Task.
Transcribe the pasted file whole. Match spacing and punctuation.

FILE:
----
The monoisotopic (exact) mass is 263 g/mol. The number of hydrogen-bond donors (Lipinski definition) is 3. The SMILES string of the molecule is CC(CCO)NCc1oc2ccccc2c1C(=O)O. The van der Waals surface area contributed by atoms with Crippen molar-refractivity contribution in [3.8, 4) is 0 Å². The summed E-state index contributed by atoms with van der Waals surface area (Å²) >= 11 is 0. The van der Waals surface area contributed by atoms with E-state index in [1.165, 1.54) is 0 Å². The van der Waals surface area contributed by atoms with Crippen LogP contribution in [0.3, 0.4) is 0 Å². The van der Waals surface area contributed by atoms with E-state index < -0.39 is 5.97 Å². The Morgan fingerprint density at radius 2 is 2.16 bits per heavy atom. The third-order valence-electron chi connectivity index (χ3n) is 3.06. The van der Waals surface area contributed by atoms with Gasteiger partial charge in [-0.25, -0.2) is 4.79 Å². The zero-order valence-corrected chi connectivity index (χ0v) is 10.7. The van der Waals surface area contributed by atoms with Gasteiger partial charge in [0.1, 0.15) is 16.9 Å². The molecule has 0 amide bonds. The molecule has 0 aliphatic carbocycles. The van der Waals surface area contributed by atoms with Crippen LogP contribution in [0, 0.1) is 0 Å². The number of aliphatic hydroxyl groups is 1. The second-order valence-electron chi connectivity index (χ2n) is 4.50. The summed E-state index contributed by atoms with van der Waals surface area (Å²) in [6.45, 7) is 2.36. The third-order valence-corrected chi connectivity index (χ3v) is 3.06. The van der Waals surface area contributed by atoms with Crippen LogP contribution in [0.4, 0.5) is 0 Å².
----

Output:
The monoisotopic (exact) mass is 263 g/mol. The number of hydrogen-bond donors (Lipinski definition) is 3. The SMILES string of the molecule is CC(CCO)NCc1oc2ccccc2c1C(=O)O. The van der Waals surface area contributed by atoms with Crippen molar-refractivity contribution in [3.8, 4) is 0 Å². The summed E-state index contributed by atoms with van der Waals surface area (Å²) >= 11 is 0. The van der Waals surface area contributed by atoms with E-state index in [1.165, 1.54) is 0 Å². The van der Waals surface area contributed by atoms with Crippen LogP contribution in [0.3, 0.4) is 0 Å². The van der Waals surface area contributed by atoms with E-state index < -0.39 is 5.97 Å². The Morgan fingerprint density at radius 2 is 2.16 bits per heavy atom. The third-order valence-electron chi connectivity index (χ3n) is 3.06. The van der Waals surface area contributed by atoms with Gasteiger partial charge in [-0.25, -0.2) is 4.79 Å². The zero-order valence-corrected chi connectivity index (χ0v) is 10.7. The van der Waals surface area contributed by atoms with Gasteiger partial charge in [0.1, 0.15) is 16.9 Å². The molecule has 0 amide bonds. The molecule has 0 aliphatic carbocycles. The van der Waals surface area contributed by atoms with Crippen LogP contribution in [0, 0.1) is 0 Å². The number of aliphatic hydroxyl groups is 1. The second-order valence-electron chi connectivity index (χ2n) is 4.50. The summed E-state index contributed by atoms with van der Waals surface area (Å²) in [6.45, 7) is 2.36. The third-order valence-corrected chi connectivity index (χ3v) is 3.06. The van der Waals surface area contributed by atoms with Crippen LogP contribution in [0.4, 0.5) is 0 Å².